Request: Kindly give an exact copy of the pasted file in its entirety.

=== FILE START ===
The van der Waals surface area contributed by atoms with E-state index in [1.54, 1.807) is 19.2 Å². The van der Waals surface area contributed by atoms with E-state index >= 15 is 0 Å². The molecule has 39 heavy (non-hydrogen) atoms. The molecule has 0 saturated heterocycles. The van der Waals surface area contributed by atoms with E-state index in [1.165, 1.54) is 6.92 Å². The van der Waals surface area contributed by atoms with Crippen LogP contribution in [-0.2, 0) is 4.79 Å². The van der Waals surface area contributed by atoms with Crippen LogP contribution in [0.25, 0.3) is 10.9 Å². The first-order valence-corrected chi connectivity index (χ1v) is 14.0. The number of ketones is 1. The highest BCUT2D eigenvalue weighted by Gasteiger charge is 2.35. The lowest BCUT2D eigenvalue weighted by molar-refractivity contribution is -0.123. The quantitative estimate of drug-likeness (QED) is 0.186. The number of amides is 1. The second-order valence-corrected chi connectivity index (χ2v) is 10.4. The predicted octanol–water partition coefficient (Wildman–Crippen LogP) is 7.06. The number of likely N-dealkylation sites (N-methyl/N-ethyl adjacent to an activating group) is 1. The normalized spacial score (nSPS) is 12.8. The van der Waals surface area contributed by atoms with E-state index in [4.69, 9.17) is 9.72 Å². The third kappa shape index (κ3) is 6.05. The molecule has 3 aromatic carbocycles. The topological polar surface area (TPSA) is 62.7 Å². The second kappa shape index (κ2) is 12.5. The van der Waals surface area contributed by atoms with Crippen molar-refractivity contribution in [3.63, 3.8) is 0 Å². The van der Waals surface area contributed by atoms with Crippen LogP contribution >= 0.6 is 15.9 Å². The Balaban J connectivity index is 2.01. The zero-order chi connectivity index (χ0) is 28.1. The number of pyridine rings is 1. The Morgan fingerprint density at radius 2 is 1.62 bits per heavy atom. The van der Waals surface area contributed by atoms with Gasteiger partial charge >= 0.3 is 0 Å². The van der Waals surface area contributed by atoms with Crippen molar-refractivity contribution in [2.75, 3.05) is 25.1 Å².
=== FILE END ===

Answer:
The van der Waals surface area contributed by atoms with E-state index in [1.54, 1.807) is 19.2 Å². The van der Waals surface area contributed by atoms with E-state index >= 15 is 0 Å². The molecule has 39 heavy (non-hydrogen) atoms. The molecule has 0 saturated heterocycles. The van der Waals surface area contributed by atoms with E-state index in [1.165, 1.54) is 6.92 Å². The van der Waals surface area contributed by atoms with Crippen LogP contribution in [-0.2, 0) is 4.79 Å². The van der Waals surface area contributed by atoms with Crippen LogP contribution in [0.25, 0.3) is 10.9 Å². The first-order valence-corrected chi connectivity index (χ1v) is 14.0. The number of ketones is 1. The highest BCUT2D eigenvalue weighted by Gasteiger charge is 2.35. The lowest BCUT2D eigenvalue weighted by molar-refractivity contribution is -0.123. The quantitative estimate of drug-likeness (QED) is 0.186. The number of amides is 1. The second-order valence-corrected chi connectivity index (χ2v) is 10.4. The predicted octanol–water partition coefficient (Wildman–Crippen LogP) is 7.06. The number of likely N-dealkylation sites (N-methyl/N-ethyl adjacent to an activating group) is 1. The normalized spacial score (nSPS) is 12.8. The van der Waals surface area contributed by atoms with E-state index in [4.69, 9.17) is 9.72 Å². The third kappa shape index (κ3) is 6.05. The molecule has 3 aromatic carbocycles. The topological polar surface area (TPSA) is 62.7 Å². The second kappa shape index (κ2) is 12.5. The van der Waals surface area contributed by atoms with Crippen molar-refractivity contribution in [3.63, 3.8) is 0 Å². The van der Waals surface area contributed by atoms with Crippen LogP contribution >= 0.6 is 15.9 Å². The Balaban J connectivity index is 2.01. The zero-order chi connectivity index (χ0) is 28.1. The number of pyridine rings is 1. The Morgan fingerprint density at radius 2 is 1.62 bits per heavy atom. The van der Waals surface area contributed by atoms with Gasteiger partial charge >= 0.3 is 0 Å². The van der Waals surface area contributed by atoms with Crippen molar-refractivity contribution in [2.75, 3.05) is 25.1 Å².